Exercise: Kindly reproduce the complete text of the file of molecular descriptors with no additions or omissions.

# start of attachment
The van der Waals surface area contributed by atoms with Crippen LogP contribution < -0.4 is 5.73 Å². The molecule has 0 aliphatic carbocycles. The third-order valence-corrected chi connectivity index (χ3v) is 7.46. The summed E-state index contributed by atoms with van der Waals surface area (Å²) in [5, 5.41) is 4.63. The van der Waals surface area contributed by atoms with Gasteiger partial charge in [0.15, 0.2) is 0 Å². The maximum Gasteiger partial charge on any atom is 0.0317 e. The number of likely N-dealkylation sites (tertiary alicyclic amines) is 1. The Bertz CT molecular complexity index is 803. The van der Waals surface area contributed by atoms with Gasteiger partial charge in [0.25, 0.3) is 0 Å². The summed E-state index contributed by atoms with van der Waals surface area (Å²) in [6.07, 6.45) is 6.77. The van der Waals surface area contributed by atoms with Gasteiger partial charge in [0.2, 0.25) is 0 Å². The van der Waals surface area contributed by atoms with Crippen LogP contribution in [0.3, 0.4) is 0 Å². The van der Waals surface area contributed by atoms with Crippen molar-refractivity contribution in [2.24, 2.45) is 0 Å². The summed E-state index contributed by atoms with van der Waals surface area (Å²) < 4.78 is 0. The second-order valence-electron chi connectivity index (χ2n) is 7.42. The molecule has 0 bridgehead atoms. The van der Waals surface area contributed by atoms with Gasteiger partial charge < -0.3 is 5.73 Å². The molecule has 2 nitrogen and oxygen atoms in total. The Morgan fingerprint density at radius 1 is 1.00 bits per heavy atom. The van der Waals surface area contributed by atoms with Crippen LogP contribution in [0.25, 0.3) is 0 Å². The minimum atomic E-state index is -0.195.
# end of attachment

The van der Waals surface area contributed by atoms with Crippen LogP contribution < -0.4 is 5.73 Å². The molecule has 0 aliphatic carbocycles. The third-order valence-corrected chi connectivity index (χ3v) is 7.46. The summed E-state index contributed by atoms with van der Waals surface area (Å²) in [5, 5.41) is 4.63. The van der Waals surface area contributed by atoms with Gasteiger partial charge in [0.15, 0.2) is 0 Å². The maximum Gasteiger partial charge on any atom is 0.0317 e. The number of likely N-dealkylation sites (tertiary alicyclic amines) is 1. The Bertz CT molecular complexity index is 803. The van der Waals surface area contributed by atoms with Gasteiger partial charge in [0.25, 0.3) is 0 Å². The summed E-state index contributed by atoms with van der Waals surface area (Å²) in [6.07, 6.45) is 6.77. The van der Waals surface area contributed by atoms with Gasteiger partial charge in [0.2, 0.25) is 0 Å². The van der Waals surface area contributed by atoms with Crippen LogP contribution in [0.3, 0.4) is 0 Å². The van der Waals surface area contributed by atoms with Crippen molar-refractivity contribution in [2.24, 2.45) is 0 Å². The summed E-state index contributed by atoms with van der Waals surface area (Å²) < 4.78 is 0. The second-order valence-electron chi connectivity index (χ2n) is 7.42. The molecule has 0 bridgehead atoms. The van der Waals surface area contributed by atoms with Gasteiger partial charge < -0.3 is 5.73 Å². The molecule has 2 nitrogen and oxygen atoms in total. The Morgan fingerprint density at radius 1 is 1.00 bits per heavy atom. The van der Waals surface area contributed by atoms with Crippen LogP contribution in [0.25, 0.3) is 0 Å². The minimum atomic E-state index is -0.195.